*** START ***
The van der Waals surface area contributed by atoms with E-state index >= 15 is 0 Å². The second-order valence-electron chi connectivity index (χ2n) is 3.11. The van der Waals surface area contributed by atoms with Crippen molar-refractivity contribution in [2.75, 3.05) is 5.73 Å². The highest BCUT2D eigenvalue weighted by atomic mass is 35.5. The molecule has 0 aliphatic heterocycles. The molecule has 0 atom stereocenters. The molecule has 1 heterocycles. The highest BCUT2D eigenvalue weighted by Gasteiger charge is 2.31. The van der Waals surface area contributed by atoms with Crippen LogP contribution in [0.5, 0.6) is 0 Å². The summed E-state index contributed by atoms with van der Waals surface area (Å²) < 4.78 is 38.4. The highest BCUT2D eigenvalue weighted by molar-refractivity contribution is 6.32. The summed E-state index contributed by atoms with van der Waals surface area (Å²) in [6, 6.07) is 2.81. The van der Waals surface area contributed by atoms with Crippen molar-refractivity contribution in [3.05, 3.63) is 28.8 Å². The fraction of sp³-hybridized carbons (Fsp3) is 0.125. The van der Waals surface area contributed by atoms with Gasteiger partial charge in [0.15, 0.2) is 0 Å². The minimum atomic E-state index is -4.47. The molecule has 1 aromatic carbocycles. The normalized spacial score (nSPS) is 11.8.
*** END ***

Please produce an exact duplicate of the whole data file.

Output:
The van der Waals surface area contributed by atoms with E-state index >= 15 is 0 Å². The second-order valence-electron chi connectivity index (χ2n) is 3.11. The van der Waals surface area contributed by atoms with Crippen molar-refractivity contribution in [2.75, 3.05) is 5.73 Å². The highest BCUT2D eigenvalue weighted by atomic mass is 35.5. The molecule has 0 aliphatic heterocycles. The molecule has 0 atom stereocenters. The molecule has 1 heterocycles. The highest BCUT2D eigenvalue weighted by Gasteiger charge is 2.31. The van der Waals surface area contributed by atoms with Crippen LogP contribution in [0.5, 0.6) is 0 Å². The summed E-state index contributed by atoms with van der Waals surface area (Å²) < 4.78 is 38.4. The highest BCUT2D eigenvalue weighted by molar-refractivity contribution is 6.32. The summed E-state index contributed by atoms with van der Waals surface area (Å²) in [6, 6.07) is 2.81. The van der Waals surface area contributed by atoms with Crippen molar-refractivity contribution in [3.05, 3.63) is 28.8 Å². The fraction of sp³-hybridized carbons (Fsp3) is 0.125. The van der Waals surface area contributed by atoms with Gasteiger partial charge in [0.15, 0.2) is 0 Å². The minimum atomic E-state index is -4.47. The molecule has 1 aromatic carbocycles. The normalized spacial score (nSPS) is 11.8.